Lipstick Entrepreneurs

Definition of 'Lipstick Entrepreneurs'


Independent, self-employed businesswomen who sell makeup or other female-oriented products and services. Lipstick entrepreneurs are viewed as leaders of the "femterprise" movement. In periods of economic crises there is often a surge of female-owned start-up businesses or "female enterprises," due in large part to the perceived job security, income potential and flexibility to accommodate a busy family schedule.

Investopedia explains 'Lipstick Entrepreneurs'


Mary Kay, Avon and Arbonne are three of the most well-known female-oriented businesses that target lipstick entrepreneurs. Avon U.K. has identified eight primary types of lipstick entrepreneurs:
1. The Meritocrat – a formerly successful career woman who has chosen self-employment.
2. The Rescuer – a woman who pursues self-employment as a way to provide for her family, often as a result of her husband's job or income loss.
3. The Horizontal Juggler – most often a middle-aged woman who begins her own business in addition to managing childcare duties.
4. The Double Hitter - a woman who is able to compress a full-time job into part-time hours and run her own business on the side.
5. The Domestecutive – most often a woman already caring for young children at home who begins a home-based business to provide additional income for her family without having to incur costs for full-time childcare.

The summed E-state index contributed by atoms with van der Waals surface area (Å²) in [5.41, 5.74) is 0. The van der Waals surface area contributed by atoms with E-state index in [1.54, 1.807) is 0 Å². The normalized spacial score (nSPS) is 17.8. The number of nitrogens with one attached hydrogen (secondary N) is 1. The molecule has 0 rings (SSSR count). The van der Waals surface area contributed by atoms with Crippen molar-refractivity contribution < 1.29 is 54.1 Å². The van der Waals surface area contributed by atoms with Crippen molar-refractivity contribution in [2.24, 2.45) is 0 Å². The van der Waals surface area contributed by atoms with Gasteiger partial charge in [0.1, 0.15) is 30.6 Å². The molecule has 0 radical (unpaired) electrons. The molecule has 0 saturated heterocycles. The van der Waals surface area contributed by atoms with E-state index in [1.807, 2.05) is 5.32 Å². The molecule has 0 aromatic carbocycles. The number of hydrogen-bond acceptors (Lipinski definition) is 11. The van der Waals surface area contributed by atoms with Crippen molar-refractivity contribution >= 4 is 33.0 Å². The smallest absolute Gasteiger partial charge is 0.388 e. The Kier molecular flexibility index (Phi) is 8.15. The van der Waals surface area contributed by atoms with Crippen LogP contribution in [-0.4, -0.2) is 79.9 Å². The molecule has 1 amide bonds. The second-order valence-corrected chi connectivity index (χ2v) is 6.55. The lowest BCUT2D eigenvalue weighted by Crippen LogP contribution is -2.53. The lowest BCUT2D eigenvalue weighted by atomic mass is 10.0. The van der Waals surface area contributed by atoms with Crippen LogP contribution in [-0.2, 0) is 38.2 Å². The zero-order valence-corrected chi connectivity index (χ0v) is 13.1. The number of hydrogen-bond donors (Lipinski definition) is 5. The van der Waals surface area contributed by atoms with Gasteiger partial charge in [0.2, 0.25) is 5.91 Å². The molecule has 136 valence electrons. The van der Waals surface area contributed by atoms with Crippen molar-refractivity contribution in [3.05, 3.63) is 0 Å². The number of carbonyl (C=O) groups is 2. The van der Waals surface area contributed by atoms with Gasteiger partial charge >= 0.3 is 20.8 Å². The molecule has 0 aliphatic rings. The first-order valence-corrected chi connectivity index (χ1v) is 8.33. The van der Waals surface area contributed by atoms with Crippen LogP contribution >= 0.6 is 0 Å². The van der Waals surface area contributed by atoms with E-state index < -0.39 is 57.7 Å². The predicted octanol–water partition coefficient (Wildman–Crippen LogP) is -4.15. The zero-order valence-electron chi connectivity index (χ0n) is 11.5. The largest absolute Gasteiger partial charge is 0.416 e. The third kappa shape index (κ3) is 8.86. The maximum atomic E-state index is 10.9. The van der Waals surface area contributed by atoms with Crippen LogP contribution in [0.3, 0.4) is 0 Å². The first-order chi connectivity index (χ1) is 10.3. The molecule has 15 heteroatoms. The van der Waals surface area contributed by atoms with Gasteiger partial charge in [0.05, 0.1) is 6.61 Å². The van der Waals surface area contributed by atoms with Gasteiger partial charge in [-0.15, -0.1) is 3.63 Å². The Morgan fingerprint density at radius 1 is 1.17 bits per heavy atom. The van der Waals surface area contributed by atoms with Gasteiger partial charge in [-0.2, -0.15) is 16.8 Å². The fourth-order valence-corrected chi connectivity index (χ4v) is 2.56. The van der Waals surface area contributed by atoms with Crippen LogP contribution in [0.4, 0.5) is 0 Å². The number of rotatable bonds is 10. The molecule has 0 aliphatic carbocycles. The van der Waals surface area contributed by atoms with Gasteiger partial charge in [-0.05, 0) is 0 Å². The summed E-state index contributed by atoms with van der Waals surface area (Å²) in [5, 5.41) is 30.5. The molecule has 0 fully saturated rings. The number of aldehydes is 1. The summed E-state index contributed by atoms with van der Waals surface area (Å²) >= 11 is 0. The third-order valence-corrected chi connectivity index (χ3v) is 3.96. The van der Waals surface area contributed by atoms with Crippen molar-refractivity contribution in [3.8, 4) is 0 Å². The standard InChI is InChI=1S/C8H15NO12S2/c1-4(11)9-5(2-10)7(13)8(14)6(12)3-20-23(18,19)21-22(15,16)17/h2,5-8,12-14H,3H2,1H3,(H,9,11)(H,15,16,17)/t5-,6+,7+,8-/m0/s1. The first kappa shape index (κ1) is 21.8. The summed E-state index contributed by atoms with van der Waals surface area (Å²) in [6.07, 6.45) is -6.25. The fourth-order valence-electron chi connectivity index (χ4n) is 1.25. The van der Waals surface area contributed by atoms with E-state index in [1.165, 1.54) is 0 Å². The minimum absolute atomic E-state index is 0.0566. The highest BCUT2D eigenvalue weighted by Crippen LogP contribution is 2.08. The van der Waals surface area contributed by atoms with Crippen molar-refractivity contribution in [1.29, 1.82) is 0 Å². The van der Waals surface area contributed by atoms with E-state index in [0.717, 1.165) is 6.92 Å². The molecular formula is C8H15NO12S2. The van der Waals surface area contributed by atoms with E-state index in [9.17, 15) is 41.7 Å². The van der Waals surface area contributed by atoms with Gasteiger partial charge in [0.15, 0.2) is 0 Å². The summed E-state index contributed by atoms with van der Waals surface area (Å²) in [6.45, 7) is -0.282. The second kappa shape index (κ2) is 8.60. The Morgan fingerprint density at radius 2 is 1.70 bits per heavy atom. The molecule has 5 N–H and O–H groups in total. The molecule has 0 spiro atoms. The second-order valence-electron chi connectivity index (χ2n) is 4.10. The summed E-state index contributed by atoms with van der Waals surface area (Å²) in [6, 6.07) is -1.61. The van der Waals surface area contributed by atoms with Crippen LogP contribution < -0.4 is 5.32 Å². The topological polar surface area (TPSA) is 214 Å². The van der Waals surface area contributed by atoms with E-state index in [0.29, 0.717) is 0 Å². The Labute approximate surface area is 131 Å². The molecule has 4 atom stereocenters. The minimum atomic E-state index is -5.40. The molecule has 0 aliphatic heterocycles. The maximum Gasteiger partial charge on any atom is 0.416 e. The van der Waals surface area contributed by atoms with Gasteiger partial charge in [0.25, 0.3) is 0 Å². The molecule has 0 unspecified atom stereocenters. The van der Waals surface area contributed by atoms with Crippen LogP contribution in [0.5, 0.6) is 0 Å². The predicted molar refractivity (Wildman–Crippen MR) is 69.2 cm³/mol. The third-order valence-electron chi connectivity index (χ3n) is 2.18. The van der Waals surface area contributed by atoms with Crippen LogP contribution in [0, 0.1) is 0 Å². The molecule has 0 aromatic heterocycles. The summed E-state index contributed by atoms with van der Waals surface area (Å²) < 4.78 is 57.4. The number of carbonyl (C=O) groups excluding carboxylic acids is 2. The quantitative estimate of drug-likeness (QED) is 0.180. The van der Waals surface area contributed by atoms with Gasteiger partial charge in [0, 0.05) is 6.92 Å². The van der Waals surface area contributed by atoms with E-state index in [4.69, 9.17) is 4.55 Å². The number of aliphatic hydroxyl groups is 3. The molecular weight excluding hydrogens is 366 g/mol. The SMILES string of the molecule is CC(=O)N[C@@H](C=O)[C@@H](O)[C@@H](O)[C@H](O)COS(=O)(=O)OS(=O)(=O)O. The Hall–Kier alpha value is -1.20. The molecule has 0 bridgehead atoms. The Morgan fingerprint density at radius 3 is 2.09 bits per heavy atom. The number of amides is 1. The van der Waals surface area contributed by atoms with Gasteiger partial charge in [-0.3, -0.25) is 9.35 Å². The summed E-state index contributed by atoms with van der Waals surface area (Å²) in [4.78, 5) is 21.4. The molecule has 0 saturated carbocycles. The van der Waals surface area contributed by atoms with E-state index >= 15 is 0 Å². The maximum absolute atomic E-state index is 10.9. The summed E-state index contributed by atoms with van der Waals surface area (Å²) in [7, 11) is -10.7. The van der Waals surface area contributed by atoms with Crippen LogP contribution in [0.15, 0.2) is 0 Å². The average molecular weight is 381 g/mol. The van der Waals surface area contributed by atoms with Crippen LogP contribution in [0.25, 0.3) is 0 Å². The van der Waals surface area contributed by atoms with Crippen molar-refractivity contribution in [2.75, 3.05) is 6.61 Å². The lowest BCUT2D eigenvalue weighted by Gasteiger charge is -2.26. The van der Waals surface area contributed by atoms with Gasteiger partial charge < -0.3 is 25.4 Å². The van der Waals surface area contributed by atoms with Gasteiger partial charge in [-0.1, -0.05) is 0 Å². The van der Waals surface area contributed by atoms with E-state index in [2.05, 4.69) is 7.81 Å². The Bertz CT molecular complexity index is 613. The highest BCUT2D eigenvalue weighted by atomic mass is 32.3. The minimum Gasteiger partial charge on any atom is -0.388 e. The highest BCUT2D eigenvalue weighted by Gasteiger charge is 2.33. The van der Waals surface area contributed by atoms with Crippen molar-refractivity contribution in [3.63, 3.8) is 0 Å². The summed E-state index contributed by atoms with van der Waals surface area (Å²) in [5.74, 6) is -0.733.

6. The Passionista – a woman who chooses to turn a hobby into her full-time personal business.
7. The Fledgling – a young woman, typically still in college or recently graduated, who opts to launch her own business either full-time or part-time to earn income and pay off student debt.
8. The Freewheeler – a woman nearing, or in, retirement who chooses to start a business.



comments powered by Disqus
Hot Definitions
  1. Cash and Carry Transaction

    A type of transaction in the futures market in which the cash or spot price of a commodity is below the futures contract price. Cash and carry transactions are considered arbitrage transactions.
  2. Amplitude

    The difference in price from the midpoint of a trough to the midpoint of a peak of a security. Amplitude is positive when calculating a bullish retracement (when calculating from trough to peak) and negative when calculating a bearish retracement (when calculating from peak to trough).
  3. Ascending Triangle

    A bullish chart pattern used in technical analysis that is easily recognizable by the distinct shape created by two trendlines. In an ascending triangle, one trendline is drawn horizontally at a level that has historically prevented the price from heading higher, while the second trendline connects a series of increasing troughs.
  4. National Best Bid and Offer - NBBO

    A term applying to the SEC requirement that brokers must guarantee customers the best available ask price when they buy securities and the best available bid price when they sell securities.
  5. Maintenance Margin

    The minimum amount of equity that must be maintained in a margin account. In the context of the NYSE and FINRA, after an investor has bought securities on margin, the minimum required level of margin is 25% of the total market value of the securities in the margin account.
  6. Leased Bank Guarantee

    A bank guarantee that is leased to a third party for a specific fee. The issuing bank will conduct due diligence on the creditworthiness of the customer looking to secure a bank guarantee, then lease a guarantee to that customer for a set amount of money and over a set period of time, typically less than two years.
Trading Center